Residents of Ashcroft who took part in the Alternative Approval Process authorizing council to borrow up to $4.1 million for the construction of a new water treatment plant have rejected the request. A total of 10 per cent of registered voters—148—needed to register their opposition. When the process closed on June 13, some 254 forms had been received.
The next step will be assent voting (a referendum) on the loan request. “By legislation we only have 80 days from the close of the AAP to hold a referendum,” says Ashcroft CAO Michelle Allen. “Staff will recommend that voting day be Saturday, August 20.”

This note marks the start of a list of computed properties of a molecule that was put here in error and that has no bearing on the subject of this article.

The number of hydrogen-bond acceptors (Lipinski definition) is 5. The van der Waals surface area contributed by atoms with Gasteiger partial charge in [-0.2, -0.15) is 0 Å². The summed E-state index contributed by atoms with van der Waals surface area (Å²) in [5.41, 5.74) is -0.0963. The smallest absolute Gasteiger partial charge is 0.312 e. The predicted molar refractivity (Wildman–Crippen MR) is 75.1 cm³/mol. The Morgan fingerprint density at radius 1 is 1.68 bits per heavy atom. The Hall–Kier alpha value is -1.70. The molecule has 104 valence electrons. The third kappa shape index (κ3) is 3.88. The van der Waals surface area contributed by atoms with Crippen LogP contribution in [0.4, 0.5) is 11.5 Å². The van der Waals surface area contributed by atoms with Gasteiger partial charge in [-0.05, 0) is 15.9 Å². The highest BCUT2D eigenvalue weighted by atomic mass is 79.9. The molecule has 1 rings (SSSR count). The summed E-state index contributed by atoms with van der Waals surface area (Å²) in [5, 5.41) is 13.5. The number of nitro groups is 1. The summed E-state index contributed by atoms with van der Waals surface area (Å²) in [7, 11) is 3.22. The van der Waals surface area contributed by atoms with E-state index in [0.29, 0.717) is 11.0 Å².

Mayor Jack Jeyes is disappointed in the result of the AAP, but says he will work diligently to make sure that the citizens of Ashcroft understand the serious need for a new water treatment plant and that the referendum passes. “The village needs to move forward with safe water, and the health and economic benefits that brings.”
Ashcroft resident Ray Bewza is pleased that the matter is going to a referendum. “There should be a democratic process for a project this big. There are cheaper alternatives, and I believe more research should be done. I hope to have the referendum bring out a consensus.”
Allen says that information about the referendum and voting dates will soon appear in the paper. The village will also be seeking applications from potential scrutineers.